Unborn children remain second-class citizens
In the 19th century, Native Americans were severely mistreated. To the government, they were an obnoxious impediment to the settlement of the continent, and so should be removed by any means fair or foul. They were herded onto lands which nobody else wanted. Indian treaties were routinely broken. Whites often murdered Indians with impunity, but let a couple of bucks seek revenge, and the cavalry was called out.
However, from William Penn on, the Quakers treated Indians fairly and with honor. To them, all mankind, including Indians, were created in the image of God and so worthy of respect. Quakers became advocates for the Indians and sought to get Americans to recognize our common humanity. Attitudes did change over the years, and nobody today believes that “the only good Indian is a dead Indian.”
Black slavery ended in the 19th century, but African-Americans remained second-class citizens far into the 20th century. Blacks were denied the right to vote, sometimes violently. They were regarded as an inferior race, and “kept in their place” through segregation. Blacks were often lynched.
Rev. Martin Luther King and other civil rights leaders reminded Americans that our founding documents state that all men are created equal, and that we all are endowed by our Creator with certain unalienable rights. Their educational efforts paid off, and today we have a black president, something unthinkable not that many years ago.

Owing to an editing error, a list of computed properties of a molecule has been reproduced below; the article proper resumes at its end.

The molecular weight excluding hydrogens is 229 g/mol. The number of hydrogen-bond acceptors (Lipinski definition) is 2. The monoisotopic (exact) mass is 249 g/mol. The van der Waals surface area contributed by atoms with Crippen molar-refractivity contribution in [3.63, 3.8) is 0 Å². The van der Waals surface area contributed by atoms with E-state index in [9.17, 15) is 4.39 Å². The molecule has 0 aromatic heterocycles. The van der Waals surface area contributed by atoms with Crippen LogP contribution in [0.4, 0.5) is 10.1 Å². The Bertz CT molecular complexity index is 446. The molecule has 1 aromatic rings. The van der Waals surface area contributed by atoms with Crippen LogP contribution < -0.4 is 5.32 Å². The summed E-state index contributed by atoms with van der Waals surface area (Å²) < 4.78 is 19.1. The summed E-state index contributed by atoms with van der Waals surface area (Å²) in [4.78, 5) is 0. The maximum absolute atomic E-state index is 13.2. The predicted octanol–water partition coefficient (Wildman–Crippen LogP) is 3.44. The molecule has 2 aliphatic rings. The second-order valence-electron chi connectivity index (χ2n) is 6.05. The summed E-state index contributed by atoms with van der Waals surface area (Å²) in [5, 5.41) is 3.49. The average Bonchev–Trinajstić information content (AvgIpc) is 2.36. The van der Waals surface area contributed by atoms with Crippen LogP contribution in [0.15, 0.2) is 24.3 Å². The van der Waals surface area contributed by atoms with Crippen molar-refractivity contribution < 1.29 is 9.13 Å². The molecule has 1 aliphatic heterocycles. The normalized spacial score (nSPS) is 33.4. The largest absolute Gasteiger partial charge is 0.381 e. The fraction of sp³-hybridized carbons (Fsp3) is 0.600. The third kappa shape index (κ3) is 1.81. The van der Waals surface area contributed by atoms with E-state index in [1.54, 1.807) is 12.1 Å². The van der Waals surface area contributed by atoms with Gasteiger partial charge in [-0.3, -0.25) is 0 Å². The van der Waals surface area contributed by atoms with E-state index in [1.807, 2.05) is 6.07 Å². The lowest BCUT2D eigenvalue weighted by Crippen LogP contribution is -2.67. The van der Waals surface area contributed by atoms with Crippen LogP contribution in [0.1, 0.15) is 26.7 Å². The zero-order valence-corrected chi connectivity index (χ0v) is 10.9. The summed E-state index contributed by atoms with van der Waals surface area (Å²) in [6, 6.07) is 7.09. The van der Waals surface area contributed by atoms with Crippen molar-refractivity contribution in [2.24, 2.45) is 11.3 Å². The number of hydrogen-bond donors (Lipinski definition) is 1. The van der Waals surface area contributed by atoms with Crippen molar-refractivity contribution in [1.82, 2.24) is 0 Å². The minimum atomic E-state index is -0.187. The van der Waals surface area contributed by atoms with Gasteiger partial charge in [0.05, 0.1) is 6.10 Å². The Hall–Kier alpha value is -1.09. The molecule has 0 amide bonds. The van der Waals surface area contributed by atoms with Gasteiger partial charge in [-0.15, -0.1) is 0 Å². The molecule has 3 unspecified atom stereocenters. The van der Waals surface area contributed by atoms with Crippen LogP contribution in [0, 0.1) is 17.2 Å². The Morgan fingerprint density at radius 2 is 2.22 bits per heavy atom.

Another group of human beings remains second-class citizens today, our unborn children. The Constitution promises us all the right to life, liberty and the pursuit of happiness. Yet our unborn children are often denied the right to life, and without that, the other two are meaningless. In the ancient Roman and Greek cultures, a child’s father had the absolute right of life or death for his children. He decided whether a newborn would be welcomed into the family or abandoned on a hillside to die of exposure. All we have done is to change from the father to the mother which parent has the power to choose life or death for their children. Some progress!
Baker vs. Idaho Power: A fixed game from the start
Recently, I obtained tickets for the B2H bowl held in the Baker County Courthouse. Attendance was minimal, since little — if any — notice was given about the game. Due to price caps the home team, the Bakerites, were poorly represented, but did their best against a professional, well-practiced, Idaho Power visiting team who, unrestricted by price caps, played an extremely physically political game quickly wearing out Baker.
Questionable rule interpretations seriously marred the match-up since the BLM, reffing, began the game by letting Idaho Power have the ball with no coin toss. Immediately Idaho Power went long, using a, “divided they fall,” alternatives play, splitting the Bakerite defense by proposing various minor adjustments where to run the line within the county.